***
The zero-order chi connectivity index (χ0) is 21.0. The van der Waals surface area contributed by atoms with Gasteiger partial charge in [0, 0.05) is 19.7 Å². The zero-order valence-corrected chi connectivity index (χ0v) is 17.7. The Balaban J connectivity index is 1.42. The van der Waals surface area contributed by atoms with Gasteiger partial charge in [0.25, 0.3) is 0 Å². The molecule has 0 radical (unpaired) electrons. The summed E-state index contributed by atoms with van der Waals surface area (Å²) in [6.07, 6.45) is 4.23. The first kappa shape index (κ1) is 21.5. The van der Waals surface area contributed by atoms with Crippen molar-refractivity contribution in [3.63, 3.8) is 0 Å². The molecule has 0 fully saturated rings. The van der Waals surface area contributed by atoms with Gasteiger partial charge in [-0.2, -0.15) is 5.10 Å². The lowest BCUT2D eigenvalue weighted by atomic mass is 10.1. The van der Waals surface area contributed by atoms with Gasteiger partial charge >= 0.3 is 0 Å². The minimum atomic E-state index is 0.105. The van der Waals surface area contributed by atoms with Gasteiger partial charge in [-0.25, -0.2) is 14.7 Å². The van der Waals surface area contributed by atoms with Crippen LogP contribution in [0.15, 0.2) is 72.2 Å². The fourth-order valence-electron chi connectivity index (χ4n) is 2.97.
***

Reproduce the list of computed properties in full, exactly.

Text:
The zero-order chi connectivity index (χ0) is 21.0. The van der Waals surface area contributed by atoms with Gasteiger partial charge in [0, 0.05) is 19.7 Å². The zero-order valence-corrected chi connectivity index (χ0v) is 17.7. The Balaban J connectivity index is 1.42. The van der Waals surface area contributed by atoms with Gasteiger partial charge in [0.25, 0.3) is 0 Å². The molecule has 0 radical (unpaired) electrons. The summed E-state index contributed by atoms with van der Waals surface area (Å²) in [6.07, 6.45) is 4.23. The first kappa shape index (κ1) is 21.5. The van der Waals surface area contributed by atoms with Crippen molar-refractivity contribution in [3.63, 3.8) is 0 Å². The molecule has 0 fully saturated rings. The van der Waals surface area contributed by atoms with Gasteiger partial charge in [-0.2, -0.15) is 5.10 Å². The lowest BCUT2D eigenvalue weighted by atomic mass is 10.1. The van der Waals surface area contributed by atoms with Gasteiger partial charge >= 0.3 is 0 Å². The minimum atomic E-state index is 0.105. The van der Waals surface area contributed by atoms with Gasteiger partial charge in [-0.25, -0.2) is 14.7 Å². The van der Waals surface area contributed by atoms with Crippen LogP contribution in [0.15, 0.2) is 72.2 Å². The fourth-order valence-electron chi connectivity index (χ4n) is 2.97.